Of course she didn’t get it. She didn’t have a clue about bedsprings—in fact, neither did our daughter. Only we elderly can bring up a mental picture of an old cot we had when we were kids and see the springs the joke refers to.

This exchange got me thinking about the circumstances that determine each generations’ experiences and the memories they will have of their childhoods. And it’s not just jokes and mental pictures of what we grew up with.

Without getting into the whole sphere of technology that has dramatically changed how we live and interact, I’d like to focus on books. I read to my granddaughter daily, and she reads to me, Slinky Malinki and Stickybeak Syd, Take Away the A, The Day the Crayons Quit, OH NO! (or how my science project destroyed the world), The Girl Who Hated Books….

Her bookshelves are full of wonderful tales, but there’s nary a “Once upon a time” to be found. And if you’re looking for a prince to rescue the damsel in distress—forget it. At the bookstore the other day, I looked, out of curiosity, for some of the fairy tales of my youth. Were the stores still stocking them? Were people still buying them? I found one, but that was it.

That’s not to say, my granddaughter has no classics, for on her shelves you’ll find Madeline, The Pokey Little Puppy, Corduroy, and a few Dr. Seuss which she loves and—is it sacrilege to say?—that I can’t stand

I sometimes feel nostalgic for those fairy tales of my youth and the memories I cherish. Back then, I loved the “Once upon a time…” opening for it meant a journey into magic and adventure.

But, for my granddaughter’s sake, I’m glad they are not on her shelves. I’m glad she’s reading about independent girls who can fend for themselves. I’m glad she’ll have different memories to cherish, stories of strong and self-reliant girls for that, I believe, is the greatest gift we adults can give our daughters and granddaughters.

Would you, if you could, live with aliens?

Pageflex Persona [document: PRS0000026_00038]

Would you, if you could, live with aliens?

One of the joys of writing fiction is the freedom to imagine and create something beyond the realities that we know. I’ve always believed that there have to be other life forms in the vastness of our universe. Heck, there probably are ghosts too. I’m sure I saw the ghost of our dog after she died. Then again it could have been an hallucination.

But, back to my question. In my Em and Yves series, aliens toy with Em, use her to “fix” Earth, play with her emotions and her sanity. None of it fair, of course, but then every novel needs some spice. Of course, I had to give her a chance for a bit of revenge so I let her wild emotions impact the aliens, much to their horror.

As I wrote books 2, 3 and 4, I wondered if Em or any human could or would leave Earth,

leave everything they held dear, likely forever, to go live on another planet with other beings. What would it take to tempt a person to do such a thing? What reassurances would they need? A promise to be able to return home, the opportunity to bring their family with them…?

Would I? Could I? What circumstances would lead me to make that kind of decision, to go into the unknown?

I don’t have answers for myself and so I ask, would you, if you could, live with aliens?

 

 

Purple Hibiscus – the role religion plays

Purple

Some readers see my books as anti-religion. Others ask me if the heroine is God. When I began writing my first novel, religion was the farthest thing from my mind. I was focused on romance, adventure and sci-fi elements that could bring some magic to my story.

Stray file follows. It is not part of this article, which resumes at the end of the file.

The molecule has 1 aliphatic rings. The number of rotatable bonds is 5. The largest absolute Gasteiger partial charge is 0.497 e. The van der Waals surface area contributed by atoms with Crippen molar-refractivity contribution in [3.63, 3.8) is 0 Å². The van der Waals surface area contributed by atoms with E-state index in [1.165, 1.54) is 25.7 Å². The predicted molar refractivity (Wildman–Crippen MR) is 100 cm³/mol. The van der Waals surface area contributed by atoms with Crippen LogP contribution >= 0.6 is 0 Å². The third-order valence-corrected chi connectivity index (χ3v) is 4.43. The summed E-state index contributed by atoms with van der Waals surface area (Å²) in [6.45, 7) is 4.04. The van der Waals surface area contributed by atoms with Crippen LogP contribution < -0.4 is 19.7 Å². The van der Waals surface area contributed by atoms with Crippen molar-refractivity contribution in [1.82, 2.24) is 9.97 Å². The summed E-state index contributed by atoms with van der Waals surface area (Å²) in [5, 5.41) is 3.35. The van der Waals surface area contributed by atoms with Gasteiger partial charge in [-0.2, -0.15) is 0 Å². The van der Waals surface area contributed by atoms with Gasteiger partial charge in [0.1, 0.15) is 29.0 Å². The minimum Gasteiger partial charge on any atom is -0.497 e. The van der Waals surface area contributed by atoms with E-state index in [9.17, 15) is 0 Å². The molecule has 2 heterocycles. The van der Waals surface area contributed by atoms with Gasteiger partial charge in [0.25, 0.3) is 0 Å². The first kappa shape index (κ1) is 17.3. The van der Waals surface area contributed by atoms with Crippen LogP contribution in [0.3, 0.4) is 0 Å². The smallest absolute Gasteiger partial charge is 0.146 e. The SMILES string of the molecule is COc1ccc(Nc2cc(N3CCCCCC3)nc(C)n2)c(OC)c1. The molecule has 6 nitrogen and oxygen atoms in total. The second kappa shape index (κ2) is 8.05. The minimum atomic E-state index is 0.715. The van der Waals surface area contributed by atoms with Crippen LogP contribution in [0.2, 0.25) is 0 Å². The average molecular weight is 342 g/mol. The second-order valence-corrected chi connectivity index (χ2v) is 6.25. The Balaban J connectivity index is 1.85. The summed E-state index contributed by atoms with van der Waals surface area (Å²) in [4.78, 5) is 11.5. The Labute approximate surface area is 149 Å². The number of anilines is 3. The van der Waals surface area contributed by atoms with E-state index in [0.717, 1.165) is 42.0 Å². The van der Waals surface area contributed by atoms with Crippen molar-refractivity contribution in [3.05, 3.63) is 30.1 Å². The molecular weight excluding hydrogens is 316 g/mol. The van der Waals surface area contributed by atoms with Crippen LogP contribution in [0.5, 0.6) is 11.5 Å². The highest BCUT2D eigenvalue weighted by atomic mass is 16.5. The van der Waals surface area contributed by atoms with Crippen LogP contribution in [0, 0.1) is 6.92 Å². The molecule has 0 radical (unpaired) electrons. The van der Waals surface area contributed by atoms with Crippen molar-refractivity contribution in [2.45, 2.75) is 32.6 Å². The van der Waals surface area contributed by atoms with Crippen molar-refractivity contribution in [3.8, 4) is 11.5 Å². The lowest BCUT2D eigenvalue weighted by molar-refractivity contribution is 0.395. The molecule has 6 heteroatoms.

I’ve abhorred organized religion for many years and many reasons. I’ve particularly been enraged by missionaries. Their self-righteous imposition of their beliefs on others seems to me the greatest of sacrilege.

Then I read Purple Hibiscus by Chimamanda Ngozi Adichie. The legacy of missionary zeal, the brutality of missionary zeal is laid bare. The power and the danger of missionaries is brought home through the story of Kambili and her family.

Fifteen-year-old Kambili is the dutiful and self-effacing daughter of a rich man, a religious fanatic and domestic tyrant whose public image is of a politically courageous newspaper publisher and philanthropist. No one in Papa’s ancestral village, where he is titled “Omelora” (One Who Does For the Community), knows why Kambili¹s brother cannot move one of his fingers, nor why her mother keeps losing her pregnancies.

Papa, of course, passes on the lessons he has learned in his own childhood, taught by brutal Catholic missionaries; the abused is the abuser. Rigid religious instruction, intolerant and unforgiving, is the tool with which this man terrorizes his wife and children.

Most frightening of all is the family’s acceptance of this man’s behavior, and long after the abuse ends, the lasting desire for his love.

 

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10 tips for readers

reading

There are many articles about writing and many lists of writing tips for the novice authors. Pretty much every well-known author has such a list attributed to him or her.

But how often do we come across a “Tips for Readers” list? I have never seen one so, as an avid reader, I’ve decided to do one of my own.

  1. Buy an e-reader. My personal favorite is the Paperwhite, but they all have their good points, so take your pick and carry your library with you.
  1. Take it everywhere you go. You never know when there’ll be a moment or two to dive into a book.
  1. If you can, have a reading app on your phone as well, just in case your e-reader runs out of charge.
  1. Have several book samples on your e-reader to avoid the risk of having nothing to read and being reduced to biting your nails.
  1. Stand up, stretch your legs, and arch your back from time to time. You certainly can’t let pain distract you.
  1. When you don’t want to engage in meaningless chitchat with the stranger beside you, hide behind your e-reader. You might even have to do this from time to time with people you know and like.